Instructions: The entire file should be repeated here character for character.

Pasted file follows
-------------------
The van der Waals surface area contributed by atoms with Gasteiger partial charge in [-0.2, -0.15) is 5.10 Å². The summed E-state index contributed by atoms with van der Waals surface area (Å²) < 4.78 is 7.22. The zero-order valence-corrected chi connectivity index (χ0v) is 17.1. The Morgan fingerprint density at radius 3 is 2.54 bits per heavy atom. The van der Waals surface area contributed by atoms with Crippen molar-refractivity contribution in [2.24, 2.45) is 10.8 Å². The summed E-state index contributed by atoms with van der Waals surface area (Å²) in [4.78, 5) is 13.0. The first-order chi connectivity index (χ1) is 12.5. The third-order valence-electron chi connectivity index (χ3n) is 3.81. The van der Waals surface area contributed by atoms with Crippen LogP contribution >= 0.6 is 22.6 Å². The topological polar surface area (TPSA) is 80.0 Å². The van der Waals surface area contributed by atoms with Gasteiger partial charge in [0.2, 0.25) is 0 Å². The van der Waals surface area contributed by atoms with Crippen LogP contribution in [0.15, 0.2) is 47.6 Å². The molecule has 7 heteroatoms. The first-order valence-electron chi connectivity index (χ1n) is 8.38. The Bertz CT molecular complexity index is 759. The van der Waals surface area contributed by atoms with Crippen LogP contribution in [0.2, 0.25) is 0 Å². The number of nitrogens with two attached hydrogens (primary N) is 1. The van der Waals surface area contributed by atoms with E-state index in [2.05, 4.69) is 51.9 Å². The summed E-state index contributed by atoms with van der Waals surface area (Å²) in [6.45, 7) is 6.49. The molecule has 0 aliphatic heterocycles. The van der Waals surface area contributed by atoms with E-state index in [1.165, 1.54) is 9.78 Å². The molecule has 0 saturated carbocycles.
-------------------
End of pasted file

The van der Waals surface area contributed by atoms with Gasteiger partial charge in [-0.2, -0.15) is 5.10 Å². The summed E-state index contributed by atoms with van der Waals surface area (Å²) < 4.78 is 7.22. The zero-order valence-corrected chi connectivity index (χ0v) is 17.1. The Morgan fingerprint density at radius 3 is 2.54 bits per heavy atom. The van der Waals surface area contributed by atoms with Crippen molar-refractivity contribution in [2.24, 2.45) is 10.8 Å². The summed E-state index contributed by atoms with van der Waals surface area (Å²) in [4.78, 5) is 13.0. The first-order chi connectivity index (χ1) is 12.5. The third-order valence-electron chi connectivity index (χ3n) is 3.81. The van der Waals surface area contributed by atoms with Crippen LogP contribution >= 0.6 is 22.6 Å². The topological polar surface area (TPSA) is 80.0 Å². The van der Waals surface area contributed by atoms with Gasteiger partial charge in [0.2, 0.25) is 0 Å². The van der Waals surface area contributed by atoms with Crippen LogP contribution in [0.15, 0.2) is 47.6 Å². The molecule has 7 heteroatoms. The first-order valence-electron chi connectivity index (χ1n) is 8.38. The Bertz CT molecular complexity index is 759. The van der Waals surface area contributed by atoms with Crippen LogP contribution in [0.2, 0.25) is 0 Å². The number of nitrogens with two attached hydrogens (primary N) is 1. The van der Waals surface area contributed by atoms with E-state index in [2.05, 4.69) is 51.9 Å². The summed E-state index contributed by atoms with van der Waals surface area (Å²) in [6.45, 7) is 6.49. The molecule has 0 aliphatic heterocycles. The van der Waals surface area contributed by atoms with E-state index in [1.165, 1.54) is 9.78 Å². The molecule has 0 saturated carbocycles.